Co-Immobilized Bi-Enzymatic Cascades

Co-Immobilized Bi-Enzymatic Cascades

Author: Lois O'Leary

In the highly selective enzymatic synthesis of complex molecules, the in situ regeneration of the enzyme cofactor greatly improves efficiency. Less cofactor is required, unwanted products and intermediates are avoided, and thermodynamic limitations are minimized. In bi-enzymatic cascades, in which the main and recycling enzymes are co-immobilized on the same support, reaction kinetics are also improved as the recycling step takes place in situ in the porous matrix, circumventing diffusion limitations.

Fernando López-Gallego, José M. Guisan, and co-workers, Universidad Autónoma de Madrid, Spain, have co-immobilized main and recycling hydrogenases on activated agarose-type matrixes for bio-redox cascades. These systems were all more active than if the two dehydrogenases were immobilized on separate supports. For example, one system (main/recycling dehydrogenase ratio 1:5) recycled NADH up to 9000 times per substrate equivalent in 1 h at 55 °C.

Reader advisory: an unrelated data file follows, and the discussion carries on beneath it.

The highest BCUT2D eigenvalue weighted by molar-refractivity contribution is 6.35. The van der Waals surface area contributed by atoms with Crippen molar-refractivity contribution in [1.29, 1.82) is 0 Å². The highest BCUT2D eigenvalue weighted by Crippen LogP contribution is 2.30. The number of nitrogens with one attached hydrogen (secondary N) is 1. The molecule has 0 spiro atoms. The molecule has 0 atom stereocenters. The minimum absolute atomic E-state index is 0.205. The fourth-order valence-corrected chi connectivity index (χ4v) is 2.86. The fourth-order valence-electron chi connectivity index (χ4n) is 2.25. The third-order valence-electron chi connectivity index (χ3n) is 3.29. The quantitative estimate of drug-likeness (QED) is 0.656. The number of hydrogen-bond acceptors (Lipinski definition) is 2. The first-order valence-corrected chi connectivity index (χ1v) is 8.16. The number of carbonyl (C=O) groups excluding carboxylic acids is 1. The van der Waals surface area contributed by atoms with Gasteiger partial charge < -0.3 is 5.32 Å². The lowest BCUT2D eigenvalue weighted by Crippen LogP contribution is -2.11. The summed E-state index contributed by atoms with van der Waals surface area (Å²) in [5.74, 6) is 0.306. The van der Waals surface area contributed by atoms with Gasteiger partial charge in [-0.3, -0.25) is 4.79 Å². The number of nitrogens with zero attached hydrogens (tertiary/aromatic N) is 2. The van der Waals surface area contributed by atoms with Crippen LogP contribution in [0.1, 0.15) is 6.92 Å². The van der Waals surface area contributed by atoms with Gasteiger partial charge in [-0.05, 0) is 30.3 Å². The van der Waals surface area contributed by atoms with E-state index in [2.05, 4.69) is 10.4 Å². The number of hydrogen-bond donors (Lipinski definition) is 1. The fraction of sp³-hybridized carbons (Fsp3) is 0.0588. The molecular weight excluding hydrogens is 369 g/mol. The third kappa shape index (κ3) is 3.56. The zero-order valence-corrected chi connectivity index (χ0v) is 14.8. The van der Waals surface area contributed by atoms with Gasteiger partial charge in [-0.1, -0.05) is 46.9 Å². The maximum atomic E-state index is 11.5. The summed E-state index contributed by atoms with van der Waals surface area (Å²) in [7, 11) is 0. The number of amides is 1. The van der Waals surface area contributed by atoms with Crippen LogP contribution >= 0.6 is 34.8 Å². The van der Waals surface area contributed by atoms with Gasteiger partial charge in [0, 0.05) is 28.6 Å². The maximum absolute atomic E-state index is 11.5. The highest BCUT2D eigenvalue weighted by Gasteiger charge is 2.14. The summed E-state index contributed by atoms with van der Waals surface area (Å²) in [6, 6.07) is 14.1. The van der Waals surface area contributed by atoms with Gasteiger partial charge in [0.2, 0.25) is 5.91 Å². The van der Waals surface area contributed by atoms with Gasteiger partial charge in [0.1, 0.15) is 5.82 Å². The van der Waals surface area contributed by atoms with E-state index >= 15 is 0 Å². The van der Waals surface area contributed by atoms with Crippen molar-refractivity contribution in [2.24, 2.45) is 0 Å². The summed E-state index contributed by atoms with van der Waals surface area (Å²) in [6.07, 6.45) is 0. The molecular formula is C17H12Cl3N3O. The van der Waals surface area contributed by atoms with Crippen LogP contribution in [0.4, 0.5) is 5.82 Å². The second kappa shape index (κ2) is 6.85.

The co-immobilization chemistry was optimized for each system. For example, a bio-redox cascade that used glycerol dehydrogenase and formate dehydrogenase as the NADPH recycling partner was co-immobilized reversibly by ionic exchange, whereas alcohol hydrogenase with the NADH recycling partner glutamate dehydrogenase was active if covalently co-immobilized. Performance was optimized further (1.5-fold) by a uniform distribution of enzyme and recycling partner.

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